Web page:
Heysham energy recovery incinerator is approved

An energy plant which will generate electricity by burning waste has been given the go-ahead in Heysham.
Computer-generated aerial image of proposed plant (image: Veolia)Computer-generated aerial image of proposed plant (image: Veolia)
Computer-generated aerial image of proposed plant (image: Veolia)

Lancashire County Council’s development control committee unanimously approved the proposed site on Imperial Road, which will incinerate 330,000 tonnes of non-hazardous waste every year – and create enough electricity to power 60,000 homes.

Waste firm Veolia will still need to obtain a separate permit from the Environment Agency, which will regulate emissions from the facility’s two, 90m-high chimney stacks. The applicant claims that its own assessment has shown that there would be “no unacceptable effect” on the local environment, because of the planned processes to clean up the gases before they are emitted from the site.

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The application drew an objection from pressure group UK Without Incineration Network (UKWIN) about the potential adverse impact of the proposal on climate change.

Computer-generated image of proposed energy recovery facility, viewed from a north-easterly direction (image: Veolia)Computer-generated image of proposed energy recovery facility, viewed from a north-easterly direction (image: Veolia)
Computer-generated image of proposed energy recovery facility, viewed from a north-easterly direction (image: Veolia)

The organisation claimed that the issue was a “material consideration”, on the basis of which planning permission could be refused – and suggested that the plans were unsustainable, because of the need for the country to shift to a low carbon economy.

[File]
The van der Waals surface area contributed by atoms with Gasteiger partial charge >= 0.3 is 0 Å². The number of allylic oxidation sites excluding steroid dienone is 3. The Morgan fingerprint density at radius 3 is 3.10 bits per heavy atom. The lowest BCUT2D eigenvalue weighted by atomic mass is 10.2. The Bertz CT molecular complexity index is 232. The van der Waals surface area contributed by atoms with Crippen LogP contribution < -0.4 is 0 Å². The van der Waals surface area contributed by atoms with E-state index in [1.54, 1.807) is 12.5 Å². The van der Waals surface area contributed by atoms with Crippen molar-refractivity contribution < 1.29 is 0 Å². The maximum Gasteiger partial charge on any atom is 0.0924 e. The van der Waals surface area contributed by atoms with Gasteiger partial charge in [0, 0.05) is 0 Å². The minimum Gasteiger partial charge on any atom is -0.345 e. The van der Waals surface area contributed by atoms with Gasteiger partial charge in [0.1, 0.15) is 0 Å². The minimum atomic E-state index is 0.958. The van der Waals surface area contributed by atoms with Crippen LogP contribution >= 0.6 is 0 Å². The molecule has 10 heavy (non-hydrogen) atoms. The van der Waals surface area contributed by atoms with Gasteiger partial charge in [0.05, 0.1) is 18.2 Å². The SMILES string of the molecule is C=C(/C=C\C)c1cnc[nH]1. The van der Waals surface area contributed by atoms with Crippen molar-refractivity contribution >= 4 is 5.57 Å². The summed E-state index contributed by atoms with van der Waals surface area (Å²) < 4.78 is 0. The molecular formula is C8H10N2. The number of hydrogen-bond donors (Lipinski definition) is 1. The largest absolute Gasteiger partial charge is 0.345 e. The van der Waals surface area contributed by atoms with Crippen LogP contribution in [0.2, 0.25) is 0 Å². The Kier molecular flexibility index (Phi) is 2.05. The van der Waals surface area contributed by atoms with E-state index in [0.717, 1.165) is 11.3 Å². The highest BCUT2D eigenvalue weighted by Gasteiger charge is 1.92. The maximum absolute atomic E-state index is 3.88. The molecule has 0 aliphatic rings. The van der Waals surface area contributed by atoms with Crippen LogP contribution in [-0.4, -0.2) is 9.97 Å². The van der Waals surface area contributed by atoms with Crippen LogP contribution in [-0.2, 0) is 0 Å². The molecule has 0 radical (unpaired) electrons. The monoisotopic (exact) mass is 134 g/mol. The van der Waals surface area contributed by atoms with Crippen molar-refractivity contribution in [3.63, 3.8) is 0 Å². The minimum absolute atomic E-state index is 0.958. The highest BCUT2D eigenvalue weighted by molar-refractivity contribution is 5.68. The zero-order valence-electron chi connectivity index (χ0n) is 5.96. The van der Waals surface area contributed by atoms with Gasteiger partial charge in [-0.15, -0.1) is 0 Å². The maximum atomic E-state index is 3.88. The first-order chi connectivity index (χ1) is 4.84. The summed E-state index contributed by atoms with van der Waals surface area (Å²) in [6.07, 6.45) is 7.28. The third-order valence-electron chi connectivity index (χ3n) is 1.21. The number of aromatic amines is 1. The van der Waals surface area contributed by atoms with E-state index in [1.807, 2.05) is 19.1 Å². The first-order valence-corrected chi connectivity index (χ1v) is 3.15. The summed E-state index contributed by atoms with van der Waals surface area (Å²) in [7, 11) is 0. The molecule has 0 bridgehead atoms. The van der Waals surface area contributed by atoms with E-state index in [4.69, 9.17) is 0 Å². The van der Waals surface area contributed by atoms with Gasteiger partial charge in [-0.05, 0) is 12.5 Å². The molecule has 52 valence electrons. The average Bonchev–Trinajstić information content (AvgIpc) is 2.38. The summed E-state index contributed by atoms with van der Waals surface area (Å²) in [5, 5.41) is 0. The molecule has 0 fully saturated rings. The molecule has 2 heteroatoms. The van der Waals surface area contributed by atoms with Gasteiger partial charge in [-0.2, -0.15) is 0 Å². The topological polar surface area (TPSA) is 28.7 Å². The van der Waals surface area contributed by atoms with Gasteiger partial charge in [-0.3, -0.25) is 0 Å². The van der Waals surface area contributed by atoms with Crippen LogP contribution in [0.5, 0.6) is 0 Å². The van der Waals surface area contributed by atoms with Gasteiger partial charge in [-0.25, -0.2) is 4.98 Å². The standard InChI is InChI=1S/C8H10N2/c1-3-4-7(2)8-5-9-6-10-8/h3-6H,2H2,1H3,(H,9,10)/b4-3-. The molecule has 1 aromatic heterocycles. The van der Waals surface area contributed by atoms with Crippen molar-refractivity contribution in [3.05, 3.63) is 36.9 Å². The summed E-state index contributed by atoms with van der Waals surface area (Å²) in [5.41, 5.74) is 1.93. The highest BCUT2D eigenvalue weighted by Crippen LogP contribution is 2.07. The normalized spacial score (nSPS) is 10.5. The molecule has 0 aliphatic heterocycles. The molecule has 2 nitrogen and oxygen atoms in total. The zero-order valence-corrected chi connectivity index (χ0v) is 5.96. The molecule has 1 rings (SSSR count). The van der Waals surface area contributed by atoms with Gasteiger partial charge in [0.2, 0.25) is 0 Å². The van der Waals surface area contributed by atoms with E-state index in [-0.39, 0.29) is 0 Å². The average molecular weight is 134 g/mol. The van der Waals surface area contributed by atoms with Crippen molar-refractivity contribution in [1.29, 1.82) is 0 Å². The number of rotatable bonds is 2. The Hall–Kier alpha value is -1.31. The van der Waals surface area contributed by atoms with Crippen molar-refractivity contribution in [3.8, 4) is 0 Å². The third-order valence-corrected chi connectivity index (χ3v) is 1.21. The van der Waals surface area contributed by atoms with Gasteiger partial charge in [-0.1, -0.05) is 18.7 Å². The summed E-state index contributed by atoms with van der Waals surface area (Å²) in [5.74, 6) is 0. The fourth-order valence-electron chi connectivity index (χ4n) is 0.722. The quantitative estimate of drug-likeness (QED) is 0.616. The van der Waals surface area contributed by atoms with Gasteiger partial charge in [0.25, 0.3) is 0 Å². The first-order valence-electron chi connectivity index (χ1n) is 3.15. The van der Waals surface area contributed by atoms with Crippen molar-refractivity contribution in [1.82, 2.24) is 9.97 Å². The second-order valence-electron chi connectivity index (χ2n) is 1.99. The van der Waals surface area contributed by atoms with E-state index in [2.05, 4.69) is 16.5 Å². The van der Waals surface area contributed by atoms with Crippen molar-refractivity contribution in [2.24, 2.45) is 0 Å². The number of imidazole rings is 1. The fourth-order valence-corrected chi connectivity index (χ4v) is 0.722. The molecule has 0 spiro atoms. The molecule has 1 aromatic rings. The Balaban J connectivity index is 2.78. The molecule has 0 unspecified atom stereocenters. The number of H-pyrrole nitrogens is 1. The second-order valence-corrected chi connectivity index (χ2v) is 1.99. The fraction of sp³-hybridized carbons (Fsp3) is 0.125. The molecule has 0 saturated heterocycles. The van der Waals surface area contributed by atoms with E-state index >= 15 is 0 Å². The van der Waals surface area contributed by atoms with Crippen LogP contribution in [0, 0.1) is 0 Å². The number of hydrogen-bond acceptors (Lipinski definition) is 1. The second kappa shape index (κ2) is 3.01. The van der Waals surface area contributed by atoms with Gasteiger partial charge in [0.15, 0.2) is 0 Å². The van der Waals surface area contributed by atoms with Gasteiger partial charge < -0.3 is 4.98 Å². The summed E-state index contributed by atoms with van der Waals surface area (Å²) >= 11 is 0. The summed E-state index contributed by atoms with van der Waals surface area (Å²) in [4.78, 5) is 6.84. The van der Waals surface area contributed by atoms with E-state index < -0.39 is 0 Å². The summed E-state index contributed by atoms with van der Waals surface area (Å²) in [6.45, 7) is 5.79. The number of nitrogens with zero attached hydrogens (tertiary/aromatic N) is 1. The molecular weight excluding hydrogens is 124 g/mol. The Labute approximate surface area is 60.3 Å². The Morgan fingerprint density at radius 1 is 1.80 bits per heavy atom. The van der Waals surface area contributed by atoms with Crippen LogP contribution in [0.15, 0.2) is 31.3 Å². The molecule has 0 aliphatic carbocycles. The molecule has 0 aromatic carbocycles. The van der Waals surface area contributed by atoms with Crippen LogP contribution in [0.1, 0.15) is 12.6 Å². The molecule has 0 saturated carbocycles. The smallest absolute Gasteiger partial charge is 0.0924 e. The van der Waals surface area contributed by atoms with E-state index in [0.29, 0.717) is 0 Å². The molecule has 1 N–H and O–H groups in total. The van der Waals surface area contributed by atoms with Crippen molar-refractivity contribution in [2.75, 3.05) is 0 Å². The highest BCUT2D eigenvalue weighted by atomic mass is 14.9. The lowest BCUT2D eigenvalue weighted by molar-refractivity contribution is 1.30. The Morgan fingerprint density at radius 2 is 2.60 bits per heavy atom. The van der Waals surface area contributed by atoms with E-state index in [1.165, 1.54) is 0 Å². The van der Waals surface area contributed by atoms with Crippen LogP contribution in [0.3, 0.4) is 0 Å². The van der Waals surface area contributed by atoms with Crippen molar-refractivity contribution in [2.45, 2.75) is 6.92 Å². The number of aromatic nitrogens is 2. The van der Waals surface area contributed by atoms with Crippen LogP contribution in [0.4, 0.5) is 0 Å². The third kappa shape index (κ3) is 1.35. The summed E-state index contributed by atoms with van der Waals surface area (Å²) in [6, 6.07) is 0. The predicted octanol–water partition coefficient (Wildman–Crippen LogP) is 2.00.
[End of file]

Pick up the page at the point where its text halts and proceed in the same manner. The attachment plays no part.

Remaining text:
But a report by the authority’s planning officers concluded that there were no planning regulations which require local authorities to “specifically limit greenhouse gases from individual development proposals” because of concerns over climate change. Councillors were advised that the government instead encouraged a “holistic approach” to moving away from use of landfill sites and the reliance on fossil fuels.

“Many proposals of this nature have been [considered by] planning inspectors and the Secretary of State and I’m not aware of any [which] have been refused because of climate change issues,” said Rob Hope, principal planning officer at Lancashire County Council.

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“Notwithstanding the potential impacts [on greenhouse gas emissions] compared to other forms of waste management, this is not a reason for refusal.”

A further last-minute objection which claimed that the plan would not offset as much carbon dioxide as the applicant had claimed was also dismissed for the same reasons.

Committee members approved the scheme – which will be built on land already earmarked for waste management purposes – after visiting the site earlier this week and following an earlier trip to see a similar existing plant in Staffordshire. A proposal by a different compnay for a slightly larger facility based on the same principle - off Longridge Road, north of Preston - is likely to be considered before the end of the year.